Patients with altered mental status or impaired airway protective reflexes are at risk for charcoal aspiration and pneumonitis. These patients should be intubated with a cuffed endotracheal tube to prevent aspiration prior to administration of activated charcoal via orogastric tube. Gastric lavage is typically not indicated following anticholinergic medication overdose. 

Most anticholinergic agents have large volumes of distribution and are highly protein bound. Therefore, hemodialysis and hemoperfusion are ineffective treatment methods.

Patients often recover well with supportive care. Tachycardia may be responsive to crystalloid infusions, control of agitation (eg, benzodiazepines), and control of hyperthermia (eg, fluids, antipyretics, active cooling measures). Administer a trial dose of physostigmine over 2-5 minutes for patients with narrow QRS supraventricular tachydysrhythmias resulting in hemodynamic deterioration or ischemic pain. Ventricular arrhythmias can be treated with lidocaine.

Manage seizures with benzodiazepines, preferably diazepam or lorazepam. Use phenobarbital and other barbiturates for intractable seizures. Phenytoin has no proven role for toxin-induced seizures and should not be used. Perform a repeat ECG immediately following seizure activity because acidosis can potentiate conduction aberrancies with certain agents.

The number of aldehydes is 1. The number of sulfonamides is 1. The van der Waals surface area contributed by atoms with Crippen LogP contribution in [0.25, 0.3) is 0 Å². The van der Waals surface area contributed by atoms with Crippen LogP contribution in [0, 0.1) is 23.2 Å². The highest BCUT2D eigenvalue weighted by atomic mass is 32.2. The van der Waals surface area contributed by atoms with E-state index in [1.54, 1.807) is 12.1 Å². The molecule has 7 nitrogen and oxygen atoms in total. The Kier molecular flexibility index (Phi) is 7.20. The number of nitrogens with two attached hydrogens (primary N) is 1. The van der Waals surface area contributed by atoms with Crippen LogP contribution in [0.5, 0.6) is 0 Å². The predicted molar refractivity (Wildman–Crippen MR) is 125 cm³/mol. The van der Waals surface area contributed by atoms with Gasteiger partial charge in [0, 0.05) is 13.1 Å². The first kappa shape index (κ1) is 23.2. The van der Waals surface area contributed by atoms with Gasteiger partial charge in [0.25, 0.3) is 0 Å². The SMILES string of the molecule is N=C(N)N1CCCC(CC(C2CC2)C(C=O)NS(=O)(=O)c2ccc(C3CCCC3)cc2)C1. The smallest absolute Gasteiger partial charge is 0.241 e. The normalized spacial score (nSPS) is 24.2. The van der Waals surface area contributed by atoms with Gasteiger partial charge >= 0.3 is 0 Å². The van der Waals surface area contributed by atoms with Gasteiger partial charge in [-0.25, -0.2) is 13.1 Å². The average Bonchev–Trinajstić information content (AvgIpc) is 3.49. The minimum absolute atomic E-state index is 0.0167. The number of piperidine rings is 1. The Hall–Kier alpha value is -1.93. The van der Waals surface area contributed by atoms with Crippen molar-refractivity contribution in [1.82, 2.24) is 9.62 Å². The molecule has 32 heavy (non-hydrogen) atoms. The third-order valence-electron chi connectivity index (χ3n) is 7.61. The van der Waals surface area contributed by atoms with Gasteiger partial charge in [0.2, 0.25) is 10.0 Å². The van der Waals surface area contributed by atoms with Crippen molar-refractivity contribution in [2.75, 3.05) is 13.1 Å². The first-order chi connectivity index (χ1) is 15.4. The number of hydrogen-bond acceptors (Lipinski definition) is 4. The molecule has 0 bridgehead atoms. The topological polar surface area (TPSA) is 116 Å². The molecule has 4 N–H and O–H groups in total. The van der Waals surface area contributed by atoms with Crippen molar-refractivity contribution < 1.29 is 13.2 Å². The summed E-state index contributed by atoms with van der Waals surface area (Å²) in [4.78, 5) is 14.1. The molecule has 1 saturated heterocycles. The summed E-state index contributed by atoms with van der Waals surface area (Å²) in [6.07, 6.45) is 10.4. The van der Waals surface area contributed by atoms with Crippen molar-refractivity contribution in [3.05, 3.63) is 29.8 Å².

Patients with hallucinations often respond to reassurance and do not require specific treatment unless they also have significant psychomotor agitation. Agitation may be treated with the specific antidote, physostigmine, or nonspecifically with benzodiazepines. Although its use is controversial, physostigmine is safe and effective for controlling agitated delirium if the ECG indicates the absence of prolonged PR and QRS intervals. Phenothiazines are contraindicated because of their anticholinergic properties. Perform bladder catheterization if the patient shows signs or symptoms of urinary retention.

The antidote for anticholinergic toxicity is physostigmine salicylate. Physostigmine is the only reversible acetylcholinesterase inhibitor capable of directly antagonizing the CNS manifestations of anticholinergic toxicity; it is an uncharged tertiary amine that efficiently crosses the blood-brain barrier.

By inhibiting acetylcholinesterase, the enzyme responsible for the hydrolysis of acetylcholine, an increased concentration of acetylcholine augments stimulation at muscarinic and nicotinic receptors. Physostigmine can reverse the central effects of coma, seizures, severe dyskinesias, hallucinations, agitation, and respiratory depression. The most common indication for physostigmine is to control agitated delirium.